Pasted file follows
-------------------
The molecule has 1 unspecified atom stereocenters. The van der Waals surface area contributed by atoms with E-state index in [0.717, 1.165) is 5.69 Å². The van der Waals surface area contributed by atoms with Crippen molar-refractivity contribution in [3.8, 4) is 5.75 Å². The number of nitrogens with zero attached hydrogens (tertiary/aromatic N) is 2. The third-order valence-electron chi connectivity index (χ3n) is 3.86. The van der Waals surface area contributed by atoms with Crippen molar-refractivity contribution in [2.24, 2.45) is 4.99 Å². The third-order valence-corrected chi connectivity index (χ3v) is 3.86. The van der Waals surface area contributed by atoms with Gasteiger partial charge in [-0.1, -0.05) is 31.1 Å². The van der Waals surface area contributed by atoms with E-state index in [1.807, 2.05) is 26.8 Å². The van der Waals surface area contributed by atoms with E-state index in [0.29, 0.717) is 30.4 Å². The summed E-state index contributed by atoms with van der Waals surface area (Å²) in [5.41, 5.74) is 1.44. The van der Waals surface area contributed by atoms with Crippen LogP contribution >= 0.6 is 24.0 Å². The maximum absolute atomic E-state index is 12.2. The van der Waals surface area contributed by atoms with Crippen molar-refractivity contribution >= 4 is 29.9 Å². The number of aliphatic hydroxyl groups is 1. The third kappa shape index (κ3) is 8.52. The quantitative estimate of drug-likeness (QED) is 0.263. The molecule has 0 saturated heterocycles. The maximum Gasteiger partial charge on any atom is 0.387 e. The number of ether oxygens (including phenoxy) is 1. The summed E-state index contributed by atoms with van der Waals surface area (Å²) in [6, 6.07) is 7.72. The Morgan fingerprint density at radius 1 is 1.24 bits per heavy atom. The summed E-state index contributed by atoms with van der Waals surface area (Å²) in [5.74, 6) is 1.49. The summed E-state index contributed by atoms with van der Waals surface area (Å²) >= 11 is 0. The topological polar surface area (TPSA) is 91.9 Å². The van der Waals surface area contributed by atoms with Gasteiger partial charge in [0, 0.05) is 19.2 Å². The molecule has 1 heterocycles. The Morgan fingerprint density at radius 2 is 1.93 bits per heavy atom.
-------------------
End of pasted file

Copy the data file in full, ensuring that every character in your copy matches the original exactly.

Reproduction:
The molecule has 1 unspecified atom stereocenters. The van der Waals surface area contributed by atoms with E-state index in [0.717, 1.165) is 5.69 Å². The van der Waals surface area contributed by atoms with Crippen molar-refractivity contribution in [3.8, 4) is 5.75 Å². The number of nitrogens with zero attached hydrogens (tertiary/aromatic N) is 2. The third-order valence-electron chi connectivity index (χ3n) is 3.86. The van der Waals surface area contributed by atoms with Crippen molar-refractivity contribution in [2.24, 2.45) is 4.99 Å². The third-order valence-corrected chi connectivity index (χ3v) is 3.86. The van der Waals surface area contributed by atoms with Gasteiger partial charge in [-0.1, -0.05) is 31.1 Å². The van der Waals surface area contributed by atoms with E-state index in [1.807, 2.05) is 26.8 Å². The van der Waals surface area contributed by atoms with E-state index in [0.29, 0.717) is 30.4 Å². The summed E-state index contributed by atoms with van der Waals surface area (Å²) in [5.41, 5.74) is 1.44. The van der Waals surface area contributed by atoms with Crippen LogP contribution >= 0.6 is 24.0 Å². The maximum absolute atomic E-state index is 12.2. The van der Waals surface area contributed by atoms with Crippen molar-refractivity contribution >= 4 is 29.9 Å². The number of aliphatic hydroxyl groups is 1. The third kappa shape index (κ3) is 8.52. The quantitative estimate of drug-likeness (QED) is 0.263. The molecule has 0 saturated heterocycles. The maximum Gasteiger partial charge on any atom is 0.387 e. The number of ether oxygens (including phenoxy) is 1. The summed E-state index contributed by atoms with van der Waals surface area (Å²) in [6, 6.07) is 7.72. The Morgan fingerprint density at radius 1 is 1.24 bits per heavy atom. The summed E-state index contributed by atoms with van der Waals surface area (Å²) in [5.74, 6) is 1.49. The summed E-state index contributed by atoms with van der Waals surface area (Å²) >= 11 is 0. The topological polar surface area (TPSA) is 91.9 Å². The van der Waals surface area contributed by atoms with Gasteiger partial charge in [0, 0.05) is 19.2 Å². The molecule has 1 heterocycles. The Morgan fingerprint density at radius 2 is 1.93 bits per heavy atom.